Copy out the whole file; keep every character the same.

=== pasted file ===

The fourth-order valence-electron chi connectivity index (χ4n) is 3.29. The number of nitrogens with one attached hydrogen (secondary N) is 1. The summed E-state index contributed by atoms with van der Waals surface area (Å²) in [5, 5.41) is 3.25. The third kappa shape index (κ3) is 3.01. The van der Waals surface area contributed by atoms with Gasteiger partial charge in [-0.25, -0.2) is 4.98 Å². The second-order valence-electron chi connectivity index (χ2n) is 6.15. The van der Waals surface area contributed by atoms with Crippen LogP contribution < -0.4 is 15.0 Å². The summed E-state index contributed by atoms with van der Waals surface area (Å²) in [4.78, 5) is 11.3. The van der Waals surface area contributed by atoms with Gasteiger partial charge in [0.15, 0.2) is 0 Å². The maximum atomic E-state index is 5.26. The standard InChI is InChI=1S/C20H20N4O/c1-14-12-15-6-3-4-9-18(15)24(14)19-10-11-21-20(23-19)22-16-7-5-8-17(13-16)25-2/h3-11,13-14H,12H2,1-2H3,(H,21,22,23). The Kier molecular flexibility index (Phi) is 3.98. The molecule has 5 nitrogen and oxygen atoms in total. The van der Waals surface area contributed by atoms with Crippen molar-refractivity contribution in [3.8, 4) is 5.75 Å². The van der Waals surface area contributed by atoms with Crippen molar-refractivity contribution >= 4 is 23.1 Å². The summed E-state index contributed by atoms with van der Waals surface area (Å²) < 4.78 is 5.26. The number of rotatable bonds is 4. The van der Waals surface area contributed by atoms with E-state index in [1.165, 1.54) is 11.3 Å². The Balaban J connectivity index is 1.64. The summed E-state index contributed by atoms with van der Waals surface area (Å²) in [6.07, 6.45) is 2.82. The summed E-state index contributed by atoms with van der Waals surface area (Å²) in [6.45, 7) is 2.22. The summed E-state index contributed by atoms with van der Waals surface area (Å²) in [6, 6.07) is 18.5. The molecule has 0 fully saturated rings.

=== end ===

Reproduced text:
The fourth-order valence-electron chi connectivity index (χ4n) is 3.29. The number of nitrogens with one attached hydrogen (secondary N) is 1. The summed E-state index contributed by atoms with van der Waals surface area (Å²) in [5, 5.41) is 3.25. The third kappa shape index (κ3) is 3.01. The van der Waals surface area contributed by atoms with Gasteiger partial charge in [-0.25, -0.2) is 4.98 Å². The second-order valence-electron chi connectivity index (χ2n) is 6.15. The van der Waals surface area contributed by atoms with Crippen LogP contribution < -0.4 is 15.0 Å². The summed E-state index contributed by atoms with van der Waals surface area (Å²) in [4.78, 5) is 11.3. The van der Waals surface area contributed by atoms with Gasteiger partial charge in [0.15, 0.2) is 0 Å². The maximum atomic E-state index is 5.26. The standard InChI is InChI=1S/C20H20N4O/c1-14-12-15-6-3-4-9-18(15)24(14)19-10-11-21-20(23-19)22-16-7-5-8-17(13-16)25-2/h3-11,13-14H,12H2,1-2H3,(H,21,22,23). The Kier molecular flexibility index (Phi) is 3.98. The molecule has 5 nitrogen and oxygen atoms in total. The van der Waals surface area contributed by atoms with Crippen molar-refractivity contribution in [3.8, 4) is 5.75 Å². The van der Waals surface area contributed by atoms with Crippen molar-refractivity contribution >= 4 is 23.1 Å². The summed E-state index contributed by atoms with van der Waals surface area (Å²) < 4.78 is 5.26. The number of rotatable bonds is 4. The van der Waals surface area contributed by atoms with E-state index in [1.165, 1.54) is 11.3 Å². The Balaban J connectivity index is 1.64. The summed E-state index contributed by atoms with van der Waals surface area (Å²) in [6.07, 6.45) is 2.82. The summed E-state index contributed by atoms with van der Waals surface area (Å²) in [6.45, 7) is 2.22. The summed E-state index contributed by atoms with van der Waals surface area (Å²) in [6, 6.07) is 18.5. The molecule has 0 fully saturated rings.